by Ian McCall

Chapter 28 - QUARTERS

To have reasonable housing was a pre-condition of a satisfied government official. No matter how much you enjoyed being on tour, it was good to come back to a base where there was a social life. The SP17 (Southern Provinces 17) is a type of house that comes to mind. There was a number of standard houses built by the Public Works Department for the use of government servants and the one I am thinking of had an integral garage, an unusual feature for these days and is the only type I can remember. The space could have been more usefully used as an extra room. Not that I lived in an SP17 but it does suggest a multiplicity of types. My first house after rest houses in Ikoyi was a flat in Apapa which looked as if it had been designed by an architect of the City of Birmingham Corporation during the post-war shortages and transferred holus-bolus to Nigeria with the addition of a ceiling fan. Thankfully, it lasted only a few weeks. Things only got better. I lived in houses built entirely of wood and raised on stilts and in more modern ones of the brick and mortar (or rather concrete block) variety with integral kitchens as distinct from the older ones which had kitchens away from the house. They tended to be smaller than the more traditional houses where you had a feeling of space and freedom. The latter lent themselves to an active social life which was important in smaller stations where people came together in biggish numbers. Most had verandahs where the relative cool of the early morning and early evening could be enjoyed. Another design had a balcony upstairs with a lavatory off. One officer in Akure, who lived in such a house, kept an African Grey parrot on the balcony. It talked only a little but regularly repeated the most familiar sound it knew, that of a flushing cistern.

Furniture was also by kind favour of the Public Works Department. You signed for it when you arrived and had it checked off when you left. There were usually four easy chairs of a standard and basic design which varied with their age. Older ones were made with slats to take cushions on top. They had long wooden arms, long enough indeed to stretch your legs on and wide enough to stand a glass of beer. Later models were more Swedish in design but not so versatile. An occasional table was included in the Marketing Board house I occupied in Apapa and this of an unusually acceptable appearance, incorporating the kidney shape perceived to be the last word in the ’50s. Anything outside that, like drinks stools and occasional chairs and table or standard lamps, you as the householder had to provide. A dining table with one carver chair and three ordinary dining chairs and a form of dumb waiter or sideboard completed the official provision. We relieved the bareness of the table by buying locally made dinner mats, woven in Ikot Ekpene under the tutelage of ‘Raffia’ Smith (to distinguish him from ‘Cocoa’ Smith and ‘Gorilla’ Smith). The more creative among us, usually the womenfolk, rang changes with home-made mats using glass or celluloid, an ordnance survey map of the Niger Delta cut into an appropriate size and passe-partout.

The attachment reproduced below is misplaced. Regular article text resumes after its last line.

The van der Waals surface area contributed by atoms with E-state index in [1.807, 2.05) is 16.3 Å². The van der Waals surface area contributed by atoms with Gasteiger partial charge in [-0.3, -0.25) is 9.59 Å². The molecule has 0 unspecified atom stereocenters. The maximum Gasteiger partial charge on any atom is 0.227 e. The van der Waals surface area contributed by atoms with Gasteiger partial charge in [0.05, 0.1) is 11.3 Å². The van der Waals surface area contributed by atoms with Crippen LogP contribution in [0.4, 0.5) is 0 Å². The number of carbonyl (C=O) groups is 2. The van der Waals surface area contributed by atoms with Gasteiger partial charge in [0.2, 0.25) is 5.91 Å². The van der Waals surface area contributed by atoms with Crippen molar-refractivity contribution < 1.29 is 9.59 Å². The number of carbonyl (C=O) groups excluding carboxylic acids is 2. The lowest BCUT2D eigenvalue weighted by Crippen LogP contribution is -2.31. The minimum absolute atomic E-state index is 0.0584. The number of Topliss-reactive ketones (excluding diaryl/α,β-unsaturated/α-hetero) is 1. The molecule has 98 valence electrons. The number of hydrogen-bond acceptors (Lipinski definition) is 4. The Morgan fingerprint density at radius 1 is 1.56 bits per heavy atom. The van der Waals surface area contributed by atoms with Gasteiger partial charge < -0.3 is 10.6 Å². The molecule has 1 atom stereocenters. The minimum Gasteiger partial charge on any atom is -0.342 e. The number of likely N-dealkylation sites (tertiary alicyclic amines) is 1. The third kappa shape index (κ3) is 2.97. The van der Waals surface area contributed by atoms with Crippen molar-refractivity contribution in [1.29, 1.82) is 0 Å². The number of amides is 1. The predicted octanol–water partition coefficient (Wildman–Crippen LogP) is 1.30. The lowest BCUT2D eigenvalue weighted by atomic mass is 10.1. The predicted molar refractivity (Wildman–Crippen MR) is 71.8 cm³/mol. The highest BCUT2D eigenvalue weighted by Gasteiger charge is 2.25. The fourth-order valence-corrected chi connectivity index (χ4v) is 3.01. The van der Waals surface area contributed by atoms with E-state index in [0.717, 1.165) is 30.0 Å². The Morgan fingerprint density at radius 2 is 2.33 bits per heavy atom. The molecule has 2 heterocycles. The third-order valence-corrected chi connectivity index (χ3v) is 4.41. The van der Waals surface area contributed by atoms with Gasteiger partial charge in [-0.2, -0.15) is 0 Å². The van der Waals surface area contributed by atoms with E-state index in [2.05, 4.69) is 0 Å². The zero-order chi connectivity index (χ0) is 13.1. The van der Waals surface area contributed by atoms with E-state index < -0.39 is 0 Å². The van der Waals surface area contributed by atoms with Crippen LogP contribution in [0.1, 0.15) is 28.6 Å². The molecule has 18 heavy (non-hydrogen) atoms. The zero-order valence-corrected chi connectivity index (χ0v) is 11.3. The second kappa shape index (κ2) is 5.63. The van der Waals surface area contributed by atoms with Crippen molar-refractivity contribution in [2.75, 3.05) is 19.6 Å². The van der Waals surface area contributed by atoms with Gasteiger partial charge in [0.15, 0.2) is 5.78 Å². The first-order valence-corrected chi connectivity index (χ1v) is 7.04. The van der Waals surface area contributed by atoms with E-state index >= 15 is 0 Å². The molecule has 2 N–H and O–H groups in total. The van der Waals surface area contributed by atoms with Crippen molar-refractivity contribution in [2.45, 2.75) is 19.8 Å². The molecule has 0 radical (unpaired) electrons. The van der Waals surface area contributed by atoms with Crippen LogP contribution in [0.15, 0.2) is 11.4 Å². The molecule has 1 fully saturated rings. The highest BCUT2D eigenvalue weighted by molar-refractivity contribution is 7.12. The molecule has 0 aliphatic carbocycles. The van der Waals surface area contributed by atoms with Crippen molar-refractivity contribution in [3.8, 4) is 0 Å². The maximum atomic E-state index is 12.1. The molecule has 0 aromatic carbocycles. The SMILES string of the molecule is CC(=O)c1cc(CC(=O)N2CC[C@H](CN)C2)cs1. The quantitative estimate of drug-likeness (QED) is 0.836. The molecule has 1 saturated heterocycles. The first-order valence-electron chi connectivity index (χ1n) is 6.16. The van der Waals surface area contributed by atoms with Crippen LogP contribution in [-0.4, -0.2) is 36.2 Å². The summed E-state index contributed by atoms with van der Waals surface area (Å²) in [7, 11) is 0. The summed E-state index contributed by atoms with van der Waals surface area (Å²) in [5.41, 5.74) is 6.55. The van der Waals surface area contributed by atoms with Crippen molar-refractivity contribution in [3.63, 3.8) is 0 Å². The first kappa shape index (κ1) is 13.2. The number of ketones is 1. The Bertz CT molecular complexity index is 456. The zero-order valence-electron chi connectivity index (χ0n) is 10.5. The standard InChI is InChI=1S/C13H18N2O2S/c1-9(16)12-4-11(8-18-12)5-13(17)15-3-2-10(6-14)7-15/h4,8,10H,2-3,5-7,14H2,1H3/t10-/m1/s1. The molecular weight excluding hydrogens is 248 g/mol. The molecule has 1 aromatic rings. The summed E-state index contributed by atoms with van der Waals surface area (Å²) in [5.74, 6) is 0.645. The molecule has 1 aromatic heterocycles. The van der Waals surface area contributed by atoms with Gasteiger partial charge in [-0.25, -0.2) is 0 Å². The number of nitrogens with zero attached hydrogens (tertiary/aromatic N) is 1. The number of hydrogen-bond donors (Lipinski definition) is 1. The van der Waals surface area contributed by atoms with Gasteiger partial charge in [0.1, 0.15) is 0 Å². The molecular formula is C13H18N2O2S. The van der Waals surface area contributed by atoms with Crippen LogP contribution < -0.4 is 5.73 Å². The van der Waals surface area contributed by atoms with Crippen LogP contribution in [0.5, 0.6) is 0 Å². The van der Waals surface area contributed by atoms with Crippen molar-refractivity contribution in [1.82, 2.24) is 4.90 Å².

Older houses had hardwood or parquet floors. Concrete floors were normal in the more modern houses. To make these easier on the eye and more comfortable to the spirit, it was customary to have them polished with Cardinal polish. This was a brand without challenge in the territory. The servants, usually the ‘small boy’ applied it liberally on first application and worked it into the concrete. He polished the floor using half a coconut husk which raised a shine and eventually a skin which was much easier to maintain than establish. The colour was usually red but a green variety was introduced during my time there. Some of us aspired to a carpet in the middle to soften the appearance of the room and I eventually achieved this even if I got one cheap because it had a hole in one corner made by rats. I had it patched and the offending corner stayed under a chair.